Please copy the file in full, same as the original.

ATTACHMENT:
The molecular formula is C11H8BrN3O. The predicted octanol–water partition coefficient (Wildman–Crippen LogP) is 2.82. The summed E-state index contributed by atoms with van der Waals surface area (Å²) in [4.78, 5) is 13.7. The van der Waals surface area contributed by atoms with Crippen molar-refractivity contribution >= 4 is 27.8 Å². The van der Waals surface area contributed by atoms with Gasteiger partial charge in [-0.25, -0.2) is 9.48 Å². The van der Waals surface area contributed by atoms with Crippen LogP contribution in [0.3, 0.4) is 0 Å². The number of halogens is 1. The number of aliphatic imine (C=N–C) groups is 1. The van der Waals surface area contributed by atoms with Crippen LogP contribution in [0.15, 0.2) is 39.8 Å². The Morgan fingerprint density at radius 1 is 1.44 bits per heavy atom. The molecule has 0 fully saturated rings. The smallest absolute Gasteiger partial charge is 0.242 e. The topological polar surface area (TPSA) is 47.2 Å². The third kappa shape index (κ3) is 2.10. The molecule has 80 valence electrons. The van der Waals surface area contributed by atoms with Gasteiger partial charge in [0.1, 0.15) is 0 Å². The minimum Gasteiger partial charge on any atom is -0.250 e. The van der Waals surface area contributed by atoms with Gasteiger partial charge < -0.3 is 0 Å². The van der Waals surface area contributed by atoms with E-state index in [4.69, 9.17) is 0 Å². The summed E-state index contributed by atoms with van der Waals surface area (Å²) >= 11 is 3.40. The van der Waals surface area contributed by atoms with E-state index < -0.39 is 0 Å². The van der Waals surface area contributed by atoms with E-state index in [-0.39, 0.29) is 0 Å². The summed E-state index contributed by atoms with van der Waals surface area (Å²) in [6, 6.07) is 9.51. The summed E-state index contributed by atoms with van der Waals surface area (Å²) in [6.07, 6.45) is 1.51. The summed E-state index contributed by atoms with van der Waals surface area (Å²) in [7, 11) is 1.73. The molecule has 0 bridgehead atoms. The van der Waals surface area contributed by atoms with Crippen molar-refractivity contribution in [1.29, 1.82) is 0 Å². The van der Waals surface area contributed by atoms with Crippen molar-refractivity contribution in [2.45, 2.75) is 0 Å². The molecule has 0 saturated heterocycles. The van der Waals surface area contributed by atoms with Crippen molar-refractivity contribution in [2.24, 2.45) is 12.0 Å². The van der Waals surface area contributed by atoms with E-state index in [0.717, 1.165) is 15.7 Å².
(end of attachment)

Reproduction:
The molecular formula is C11H8BrN3O. The predicted octanol–water partition coefficient (Wildman–Crippen LogP) is 2.82. The summed E-state index contributed by atoms with van der Waals surface area (Å²) in [4.78, 5) is 13.7. The van der Waals surface area contributed by atoms with Crippen molar-refractivity contribution >= 4 is 27.8 Å². The van der Waals surface area contributed by atoms with Gasteiger partial charge in [-0.25, -0.2) is 9.48 Å². The van der Waals surface area contributed by atoms with Crippen LogP contribution in [0.3, 0.4) is 0 Å². The number of halogens is 1. The number of aliphatic imine (C=N–C) groups is 1. The van der Waals surface area contributed by atoms with Crippen LogP contribution in [0.15, 0.2) is 39.8 Å². The Morgan fingerprint density at radius 1 is 1.44 bits per heavy atom. The molecule has 0 fully saturated rings. The smallest absolute Gasteiger partial charge is 0.242 e. The topological polar surface area (TPSA) is 47.2 Å². The third kappa shape index (κ3) is 2.10. The molecule has 80 valence electrons. The van der Waals surface area contributed by atoms with Gasteiger partial charge in [0.1, 0.15) is 0 Å². The minimum Gasteiger partial charge on any atom is -0.250 e. The van der Waals surface area contributed by atoms with Gasteiger partial charge < -0.3 is 0 Å². The van der Waals surface area contributed by atoms with E-state index in [4.69, 9.17) is 0 Å². The summed E-state index contributed by atoms with van der Waals surface area (Å²) >= 11 is 3.40. The van der Waals surface area contributed by atoms with E-state index < -0.39 is 0 Å². The van der Waals surface area contributed by atoms with E-state index in [-0.39, 0.29) is 0 Å². The summed E-state index contributed by atoms with van der Waals surface area (Å²) in [6, 6.07) is 9.51. The summed E-state index contributed by atoms with van der Waals surface area (Å²) in [6.07, 6.45) is 1.51. The summed E-state index contributed by atoms with van der Waals surface area (Å²) in [7, 11) is 1.73. The molecule has 0 bridgehead atoms. The van der Waals surface area contributed by atoms with Crippen molar-refractivity contribution in [1.29, 1.82) is 0 Å². The van der Waals surface area contributed by atoms with Crippen molar-refractivity contribution in [2.45, 2.75) is 0 Å². The molecule has 0 saturated heterocycles. The van der Waals surface area contributed by atoms with Crippen molar-refractivity contribution in [2.24, 2.45) is 12.0 Å². The van der Waals surface area contributed by atoms with E-state index in [0.717, 1.165) is 15.7 Å².